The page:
Points of Progress: Solar power use boosts teacher pay, and more
1. United States
In the spring, Midshipman Sydney Barber will become the first Black woman to serve as brigade commander – the highest post for a midshipman – at the U.S. Naval Academy in Maryland. In the nearly five decades that women have been allowed to attend the academy, only 15 others have achieved this rank. One colleague calls the mechanical engineering major and track team member a “catalyst for action, a visionary, a listener, a doer, and a person driven by compassion.”
Midshipman Barber says she looks forward to continuing to break glass ceilings and making her family proud. When talking to NPR about her great-grandparents, who were sharecroppers on a Mississippi plantation, Ms. Barber said, “They would never even picture this moment. This America looks nothing like the America that they experienced. ... I always take that to heart.” (NPR, Yahoo News)
Why We Wrote This
This is more than feel-good news – it's where the world is making concrete progress. A roundup of positive stories to inspire you.
2. United States
A school district in Arkansas has joined the thousands of educational institutions across the country embracing solar energy – and it’s using savings to boost teachers’ pay. The Batesville School District used to operate on a $250,000 budget deficit and struggled to retain teachers. During a 2017 audit, school leaders discovered the annual utility bill was more than $600,000. By installing solar panels and updating the facilities to be more energy efficient, the schools cut their yearly energy consumption by 1.6 million kilowatts and are on track to save $2.4 million over 20 years. That’s translated into raises averaging $2,000-$3,000 per educator. Batesville was able to secure a $5.4 million bond to make the updates, but in 2019, Arkansas passed legislation designed to support other districts making a similar switch. (Energy News)
3. Costa Rica
Costa Rica affirmed its commitment to combating modern slavery by signing a 2014 United Nations treaty, which requires states to identify, rescue, and compensate victims of forced labor and punish human traffickers. In 2017 the U.N. estimated 40 million people are in forced labor and forced marriages, including 6,000 people in Costa Rica. Traffickers often target women, children, and migrants, who can be sold for sex or trapped in agricultural or domestic servitude. The U.N. International Labor Organization says Costa Rica is the fifth country in Latin America and the Caribbean to sign the treaty, and it brings the U.N. closer to its goal of ending modern slavery in the next decade. (Thomson Reuters Foundation)
A new project in Karachi is creating a cleaner and more inclusive city by establishing the nation’s first privately managed public restrooms. The social welfare group behind the initiative, the Salman Sufi Foundation, says its focus is on the safety of women, people with disabilities, and the transgender community. About 40% of Pakistan’s population lack access to decent toilets, according to the charity WaterAid, and previous efforts by the government to maintain functional restrooms have been stymied by restrictive city budgets. Under the new approach, the Salman Sufi Foundation has been able to build each wheelchair-accessible bathroom out of old shipping containers for $12,700. The facilities are well lit and ventilated, and also include baby-changing stations. Mohammad Hanif works in a cargo office near the group’s inaugural toilet, and said that it’s a huge improvement: “I had little choice but to use the stinky and perpetually wet public toilet a little further away from here. This one is like using a five-star facility.” (Thomson Reuters Foundation)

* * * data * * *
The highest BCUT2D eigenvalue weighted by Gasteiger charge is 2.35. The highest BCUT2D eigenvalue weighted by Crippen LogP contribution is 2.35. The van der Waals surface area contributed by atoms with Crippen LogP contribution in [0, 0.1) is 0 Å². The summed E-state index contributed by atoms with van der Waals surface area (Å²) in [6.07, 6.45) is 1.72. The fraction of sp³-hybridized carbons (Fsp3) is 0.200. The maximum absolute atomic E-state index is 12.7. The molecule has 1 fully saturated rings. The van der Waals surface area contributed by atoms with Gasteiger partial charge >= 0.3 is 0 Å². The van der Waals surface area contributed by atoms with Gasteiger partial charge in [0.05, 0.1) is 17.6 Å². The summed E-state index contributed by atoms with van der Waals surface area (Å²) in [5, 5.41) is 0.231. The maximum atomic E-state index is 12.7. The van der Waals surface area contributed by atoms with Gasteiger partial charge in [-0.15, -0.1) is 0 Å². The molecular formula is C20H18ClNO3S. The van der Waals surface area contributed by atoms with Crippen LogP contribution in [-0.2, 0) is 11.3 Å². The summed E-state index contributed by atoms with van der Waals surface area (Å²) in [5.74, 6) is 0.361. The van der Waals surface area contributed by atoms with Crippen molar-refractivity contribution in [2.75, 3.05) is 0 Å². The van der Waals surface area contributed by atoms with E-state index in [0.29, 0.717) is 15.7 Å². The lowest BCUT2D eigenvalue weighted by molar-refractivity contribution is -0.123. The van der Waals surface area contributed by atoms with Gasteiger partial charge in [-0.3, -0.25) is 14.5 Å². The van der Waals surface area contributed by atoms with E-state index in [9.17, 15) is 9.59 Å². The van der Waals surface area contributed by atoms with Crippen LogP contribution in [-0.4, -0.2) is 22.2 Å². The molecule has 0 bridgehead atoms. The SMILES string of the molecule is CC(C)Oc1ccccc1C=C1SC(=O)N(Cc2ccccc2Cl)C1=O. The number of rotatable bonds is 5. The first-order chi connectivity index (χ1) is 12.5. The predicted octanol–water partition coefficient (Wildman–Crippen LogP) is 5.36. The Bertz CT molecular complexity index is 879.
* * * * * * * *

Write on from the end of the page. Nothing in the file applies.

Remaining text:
5. New Zealand
New Zealand Police has added the hijab to its official uniform options – a move the police force hopes will help officers better reflect the country’s diversity and encourage more Muslim women to join the force. Police officials say they began developing a uniform hijab in 2018, and new recruit Constable Zeena Ali will be the first to don the garment. She also had a hand in designing the hijab. Constable Ali says she decided to join the force after the Christchurch shooting in 2019 that killed 51 people and injured 40 who were worshipping in two mosques. “I realized more Muslim women were needed in the police, to go and support people,” she told the New Zealand Herald. “It feels great to be able to go out and show the New Zealand Police hijab as part of my uniform.” (BBC, The New Zealand Herald)
For the first time, NASA has used supercomputers and AI technology to map nonforest trees from outer space. The international team of scientists surveyed 500,000 square miles in dryland regions, including the Sahara’s arid south, discovering billions of trees in just a few weeks. Traditional methods of mapping trees growing outside forest boundaries could have taken years to produce the kind of data NASA’s team was looking for.
Their findings mark the first in a series of studies to determine how much carbon nonforest trees store. “There are important ecological processes, not only inside, but outside forests, too,” said Jesse Meyer, a programmer at NASA’s Goddard Space Flight Center in Greenbelt, Maryland. “For preservation, restoration, climate change, and other purposes, data like these are very important to establish a baseline.” (SciTechNews)